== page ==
By Aaron Reiss
By Angelica Leicht
By Dianna Wray
By Aaron Reiss
By Camilo Smith
By Craig Malisow
By Jeff Balke
By Angelica Leicht
His mower was a rust-bucket factory model with a Frankenstein monster engine of salvaged scrap parts and usually at least two tires that were completely bald. He joked that he wanted to install a fake car alarm on it just so it could make that little chirp-chirp sound and people would think he was a big deal. Page slept wherever he could — inside a car wash one night, another night in a donated jail cell, but mostly under the stars near his mower, often parked in truck stops, Walmarts and rest areas, and instead of free restaurant fare, he ate lukewarm Ramen and SpaghettiOs straight out of the can.
"I didn't want this ride to be easy," he said, from a roadside in Waveland, Mississippi. "I was in it for the long haul. It ain't worth the ride if you don't go through pain and suffering, you know? I think people think it's interesting that I'm working my way down there and all the miseries that goes with that. And it's got its good points. You see the stars at night and meet some great people."
Rattling along on Mow Murray, the rattletrap engine's vibrations coursing through his arms and up through his haunches, he also had plenty of time to think. When he wasn't worrying about his oil level or the contents of his gas tank or the condition of his bald tires, sometimes music would pop in his head, especially Beatles songs. He says that the sight of a fresh roadkill started him humming "Rocky Raccoon"; at other times, a break in a rainstorm would have him whistling "Here Comes the Sun."
And at other times he would wax philosophical: "I ride past all these empty houses. You can tell people were living there not too long ago. Maybe there's a swing set in the yard or something, but you can tell nobody lives in 'em anymore, and that this economy has got 'em. Those poor people have got nothing now.
"At least I've got this."
From Waco, Page headed due east to Rusk, where he turned south toward Beaumont, where he made his big turn toward Florida. (Somewhere in East Texas, he picked up a truly epic case of poison oak, one that made his forearms look like Popeye's, if Popeye's forearms were made of welt-covered chicken skin.)
In Lufkin, he met Dr. Bryan Pool, a chiropractor who hired him to cut his grass. Page asked him for $20. Pool thought that was too low, so he wound up giving him $40, plus a $10 tip when he found about Page's mission. "He did a really, really good job," Pool said. Pool was so impressed with Page and his dream he called The Lufkin Daily News, which sent a reporter out. So far, that was the only substantial media attention Page's trip garnered, or at least that made the Internet.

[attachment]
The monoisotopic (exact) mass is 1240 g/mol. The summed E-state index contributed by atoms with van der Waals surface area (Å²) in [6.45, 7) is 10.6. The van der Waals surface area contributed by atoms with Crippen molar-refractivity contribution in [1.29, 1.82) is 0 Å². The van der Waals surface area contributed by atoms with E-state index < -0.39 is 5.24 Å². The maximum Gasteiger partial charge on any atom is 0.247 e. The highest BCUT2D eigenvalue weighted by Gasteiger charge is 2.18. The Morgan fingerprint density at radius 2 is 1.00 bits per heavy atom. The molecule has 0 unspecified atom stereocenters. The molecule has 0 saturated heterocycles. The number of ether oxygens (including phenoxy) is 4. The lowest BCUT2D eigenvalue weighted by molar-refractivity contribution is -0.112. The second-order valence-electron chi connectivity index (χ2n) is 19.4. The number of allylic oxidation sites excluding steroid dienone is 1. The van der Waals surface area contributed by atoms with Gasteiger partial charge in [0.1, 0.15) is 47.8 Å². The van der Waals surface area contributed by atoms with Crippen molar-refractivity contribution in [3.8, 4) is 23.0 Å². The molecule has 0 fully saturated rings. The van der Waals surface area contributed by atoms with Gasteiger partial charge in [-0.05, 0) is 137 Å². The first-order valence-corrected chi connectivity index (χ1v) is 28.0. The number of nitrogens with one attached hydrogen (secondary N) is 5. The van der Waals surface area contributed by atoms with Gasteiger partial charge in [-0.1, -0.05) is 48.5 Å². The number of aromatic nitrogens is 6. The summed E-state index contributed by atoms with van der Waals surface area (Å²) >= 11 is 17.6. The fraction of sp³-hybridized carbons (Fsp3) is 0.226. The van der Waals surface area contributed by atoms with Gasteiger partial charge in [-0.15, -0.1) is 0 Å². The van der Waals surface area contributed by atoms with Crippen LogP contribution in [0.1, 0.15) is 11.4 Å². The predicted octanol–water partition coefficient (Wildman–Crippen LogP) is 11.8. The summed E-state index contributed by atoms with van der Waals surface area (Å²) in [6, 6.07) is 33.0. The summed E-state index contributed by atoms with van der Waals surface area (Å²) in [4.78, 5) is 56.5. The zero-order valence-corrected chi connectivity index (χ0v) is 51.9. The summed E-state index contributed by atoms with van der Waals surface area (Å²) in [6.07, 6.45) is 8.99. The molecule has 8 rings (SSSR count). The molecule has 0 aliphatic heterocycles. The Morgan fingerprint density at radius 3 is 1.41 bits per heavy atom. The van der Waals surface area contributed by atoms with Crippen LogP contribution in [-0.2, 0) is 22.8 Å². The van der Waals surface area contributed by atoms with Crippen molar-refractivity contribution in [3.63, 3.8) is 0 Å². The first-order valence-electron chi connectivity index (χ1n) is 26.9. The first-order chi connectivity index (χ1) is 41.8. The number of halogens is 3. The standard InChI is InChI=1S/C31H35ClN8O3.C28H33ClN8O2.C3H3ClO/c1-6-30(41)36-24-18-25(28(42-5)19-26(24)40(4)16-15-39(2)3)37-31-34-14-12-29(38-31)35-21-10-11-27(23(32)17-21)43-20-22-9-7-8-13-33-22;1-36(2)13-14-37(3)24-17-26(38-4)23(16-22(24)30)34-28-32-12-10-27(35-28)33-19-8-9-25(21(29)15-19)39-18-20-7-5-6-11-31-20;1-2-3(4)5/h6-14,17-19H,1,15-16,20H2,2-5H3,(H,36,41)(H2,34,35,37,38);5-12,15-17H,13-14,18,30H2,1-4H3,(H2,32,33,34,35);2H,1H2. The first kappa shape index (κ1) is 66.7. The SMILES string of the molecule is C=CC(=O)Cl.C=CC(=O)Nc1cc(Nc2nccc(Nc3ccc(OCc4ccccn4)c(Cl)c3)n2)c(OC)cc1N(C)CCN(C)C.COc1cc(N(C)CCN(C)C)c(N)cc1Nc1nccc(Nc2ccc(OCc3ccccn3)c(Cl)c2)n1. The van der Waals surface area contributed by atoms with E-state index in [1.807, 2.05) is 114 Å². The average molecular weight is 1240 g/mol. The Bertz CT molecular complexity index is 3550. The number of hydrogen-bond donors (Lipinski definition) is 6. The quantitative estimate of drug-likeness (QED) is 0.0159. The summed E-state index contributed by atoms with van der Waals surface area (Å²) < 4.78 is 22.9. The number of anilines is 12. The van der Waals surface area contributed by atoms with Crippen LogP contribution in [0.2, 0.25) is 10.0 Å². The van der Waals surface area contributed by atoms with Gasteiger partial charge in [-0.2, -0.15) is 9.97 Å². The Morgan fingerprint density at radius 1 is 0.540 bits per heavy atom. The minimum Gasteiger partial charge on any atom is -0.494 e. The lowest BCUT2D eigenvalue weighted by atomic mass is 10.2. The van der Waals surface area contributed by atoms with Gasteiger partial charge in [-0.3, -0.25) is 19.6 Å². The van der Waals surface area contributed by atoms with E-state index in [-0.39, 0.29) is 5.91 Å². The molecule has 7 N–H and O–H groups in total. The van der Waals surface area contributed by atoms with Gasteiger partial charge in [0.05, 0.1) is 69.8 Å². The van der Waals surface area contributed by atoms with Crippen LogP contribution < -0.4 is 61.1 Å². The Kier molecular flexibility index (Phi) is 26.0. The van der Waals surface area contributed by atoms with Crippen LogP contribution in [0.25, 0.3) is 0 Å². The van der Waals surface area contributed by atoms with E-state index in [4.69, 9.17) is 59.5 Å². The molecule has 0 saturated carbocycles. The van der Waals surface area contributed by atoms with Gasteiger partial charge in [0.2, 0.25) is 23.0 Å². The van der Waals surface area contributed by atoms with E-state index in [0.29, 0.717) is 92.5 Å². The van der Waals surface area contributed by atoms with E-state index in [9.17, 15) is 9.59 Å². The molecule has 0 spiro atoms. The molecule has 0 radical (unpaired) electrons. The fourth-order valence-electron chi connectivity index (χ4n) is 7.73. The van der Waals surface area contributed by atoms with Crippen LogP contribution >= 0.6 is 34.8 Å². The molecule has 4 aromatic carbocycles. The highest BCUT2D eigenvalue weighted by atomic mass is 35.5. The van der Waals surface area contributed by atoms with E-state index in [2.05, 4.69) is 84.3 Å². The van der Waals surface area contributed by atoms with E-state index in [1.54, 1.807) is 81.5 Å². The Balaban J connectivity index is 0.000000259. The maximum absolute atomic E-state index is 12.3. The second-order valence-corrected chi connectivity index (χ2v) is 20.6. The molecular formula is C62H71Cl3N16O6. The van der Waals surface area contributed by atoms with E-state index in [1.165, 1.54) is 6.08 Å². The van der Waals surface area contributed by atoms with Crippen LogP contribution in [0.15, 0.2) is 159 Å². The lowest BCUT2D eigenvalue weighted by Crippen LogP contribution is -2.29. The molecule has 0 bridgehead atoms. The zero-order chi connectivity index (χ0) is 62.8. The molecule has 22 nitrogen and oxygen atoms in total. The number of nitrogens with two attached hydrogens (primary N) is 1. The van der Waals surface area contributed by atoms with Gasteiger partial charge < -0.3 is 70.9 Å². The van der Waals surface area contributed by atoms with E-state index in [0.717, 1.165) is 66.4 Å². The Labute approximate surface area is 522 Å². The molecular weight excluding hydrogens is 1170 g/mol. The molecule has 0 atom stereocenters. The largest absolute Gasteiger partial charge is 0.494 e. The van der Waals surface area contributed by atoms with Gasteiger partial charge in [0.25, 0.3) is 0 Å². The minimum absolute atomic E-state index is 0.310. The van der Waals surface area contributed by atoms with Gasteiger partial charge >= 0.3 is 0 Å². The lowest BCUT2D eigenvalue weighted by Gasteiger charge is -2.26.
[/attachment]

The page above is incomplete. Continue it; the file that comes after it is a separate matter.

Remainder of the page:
Mow Murray was officially classed as a slow-moving vehicle, so Page could ride it on the shoulder of any highway so long as it sported an orange marker on the back. He had few hassles from the cops until Louisiana State Police intercepted him just before he attempted to ride his mower across the Atchafalaya Swamp Parkway. "Three of 'em were cool about it, but one of 'em said he was gonna confiscate my mower," a chastened Page said a day or so later. He wound up riding in a trailer for that leg of the journey. (Once on the other side, Page drove backwards and forwards to make up the lost distance. At the time, he still believed the world record was in reach.) In fact, Page learned to like the police a little on this trip: Some slipped him cash, while others allowed him to sleep in jail as a guest.
That was a first, but Page is no stranger to a jail cell. You could say that if Kenneth Page didn't have bad luck, he wouldn't have any luck at all. He's the first to admit he brought some of his bad mojo on himself, but the stories he has to tell just leave you shaking your head and chuckling ruefully to yourself.
There was that time back in the '90s when he got his third DWI, which by law is a felony. "My wife at that time came from a little money," he says. "She was a RN. She liked to go out and drink in bars. Me, I liked to just stay home and drink in front of the TV. So that was what I did. She went out and came home drunk and wanted to fight, so I had to leave just to get away from her. Well, what did I do but come up on the only stop sign in Waco that was covered by branches, and I rolled right through it and hit a car."
While out on bond for that charge, and after the hard-drinking RN had left him, Page says he got arrested for "burglary of a habitation that wasn't a habitation." He was initially apprehended by the property owner, an acquaintance of his. "He said, 'Kenneth, I knew if your wife ever left you, you'd screw up.'" Nevertheless, the man said that if Kenneth put back the stuff he had tried to steal, he would let him go. Unfortunately, a patrolling sheriff rolled up on the scene and was not so forgiving. Nor was the judge presiding over his felony DWI case. Page got ten years in prison.